So far my blog has focussed on our electric cars. This is but one aspect of our impact on the planet, so I’ve started to look at what else I can do to reduce our carbon impact. But what areas should I focus on? It seems “obvious” at first glance that the transatlantic flight I took in summer (primarily for work, with a holiday added on) would be a leading culprit. Would investing in a battery for the house be worth it? How does food compare? What about the gas used to heat our house in winter? A new pair of jeans? God forbid, a new mobile phone! Where does it end?!
A sustainable amount of carbon emissions is 3 tons per person, according to the UN. At this level it is expected that the planet can cope, by absorbing carbon into natural sinks.
Using an online calculator from carbonfootprint.com, I could start to answer these questions. For comparison, the UK average is 6.5 tons per year. Here are some other figures to calibrate your carbon brain:
-Flight UK to Boston, USA: 1.5 tons
-Flight UK to Barcelona: 0.37 tons
-1000 miles in a diesel car: 0.35 tons
-a cup of black coffee, 21 grams, a cow-latte 340 grams. It’s the milk…
-2 passenger, 14 day cruise ship holiday: 5.3 tons (!)
My overall footprint in 2019 includes buying renewable electricity,* all water heating done by solar electricity, driving a pure electric car (virtually zero carbon – it needs almost no servicing, and the electricity to charge it is included in the domestic bill so the impact is the embodied energy, 8.8 tons, divided over 20 years), eating a “low meat” diet, a flight to the USA and a flight to Turkey, and incidentals like a mobile phone and some clothes. It totals 7.6tons, more than double the 3 ton target.
The surprise to me was that, after the flights, food is the biggest single contributor:
Reducing flights from 2019 will be easy, and I’d like to delve into the carbon emissions associated with food to see how accurate my estimate is. We’ll also use more renewable electricity for heating at home this winter by using excess solar generation. Next year’s target is more like 4 to 5 tons.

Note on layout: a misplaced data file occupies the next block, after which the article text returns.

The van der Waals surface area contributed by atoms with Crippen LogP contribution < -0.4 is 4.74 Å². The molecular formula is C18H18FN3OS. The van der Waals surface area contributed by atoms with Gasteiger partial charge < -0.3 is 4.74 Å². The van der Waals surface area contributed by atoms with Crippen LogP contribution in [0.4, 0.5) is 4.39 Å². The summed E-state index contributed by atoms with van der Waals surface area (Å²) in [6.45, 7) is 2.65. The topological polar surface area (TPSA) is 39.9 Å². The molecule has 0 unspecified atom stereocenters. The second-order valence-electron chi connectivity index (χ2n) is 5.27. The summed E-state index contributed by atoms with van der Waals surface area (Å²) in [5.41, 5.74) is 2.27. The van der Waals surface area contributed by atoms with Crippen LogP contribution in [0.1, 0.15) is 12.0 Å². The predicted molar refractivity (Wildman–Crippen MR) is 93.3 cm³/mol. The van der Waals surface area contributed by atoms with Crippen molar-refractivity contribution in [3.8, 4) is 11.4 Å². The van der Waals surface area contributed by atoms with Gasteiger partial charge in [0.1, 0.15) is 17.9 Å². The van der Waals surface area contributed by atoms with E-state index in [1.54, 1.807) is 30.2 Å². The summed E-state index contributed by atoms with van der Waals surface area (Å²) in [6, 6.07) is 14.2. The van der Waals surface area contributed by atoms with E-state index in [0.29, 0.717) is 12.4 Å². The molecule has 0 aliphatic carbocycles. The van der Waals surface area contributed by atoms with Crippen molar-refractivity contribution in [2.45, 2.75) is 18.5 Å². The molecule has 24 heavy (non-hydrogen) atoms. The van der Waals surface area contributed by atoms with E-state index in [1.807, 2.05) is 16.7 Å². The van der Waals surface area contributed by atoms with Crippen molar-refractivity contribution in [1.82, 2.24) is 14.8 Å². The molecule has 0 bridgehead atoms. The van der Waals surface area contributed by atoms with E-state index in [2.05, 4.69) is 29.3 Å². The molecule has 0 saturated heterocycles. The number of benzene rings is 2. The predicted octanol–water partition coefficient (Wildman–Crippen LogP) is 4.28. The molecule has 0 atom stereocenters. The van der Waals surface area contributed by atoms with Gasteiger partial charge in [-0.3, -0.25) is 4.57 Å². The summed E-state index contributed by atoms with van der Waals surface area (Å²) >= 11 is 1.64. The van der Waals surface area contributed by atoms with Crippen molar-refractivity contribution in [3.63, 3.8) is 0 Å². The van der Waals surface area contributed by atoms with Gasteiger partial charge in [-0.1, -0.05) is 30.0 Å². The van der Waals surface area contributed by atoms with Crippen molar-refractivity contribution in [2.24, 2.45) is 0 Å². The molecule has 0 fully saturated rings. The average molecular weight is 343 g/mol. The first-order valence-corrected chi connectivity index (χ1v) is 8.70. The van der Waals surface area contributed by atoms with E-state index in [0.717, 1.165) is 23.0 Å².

Clearly the changes I’ve made over the past few years, moving to EVs and insulating our house, have had a marked effect. Looking back at my bills, I was responsible for roughly double my current emissions, ten years ago.
* Footnote: electricity carbon impact. I originally dodged this one by naively assuming that through buying renewable electricity I can ignore it, or at least use a very low CO2 figure. Apparently this isn’t realistic. Our use is from our own PV, and grid with a significant amount used off-peak to charge the electric cars. Roughly 3000 kWh is EV charging off-peak, with a further 1200kWh from the grid. We generate around 3800 kWh from our own solar PV (we use roughly 60% of the energy ourselves)- this too has an impact, as the panels and inverter had to be manufactured and transported. PV is around a fifth of the impact of average UK grid electricity in 2019.
So I have adjusted the figures to include a mix of solar PV, 44g/kWh, the typical grid in 2019, 235 g/kWh, weighted using an off-peak 150g/kWh to account for our non-average use pattern; 170g/kWh.
These figures also give a basis to look at the cost-benefit of domestic battery storage, but that’s for another day…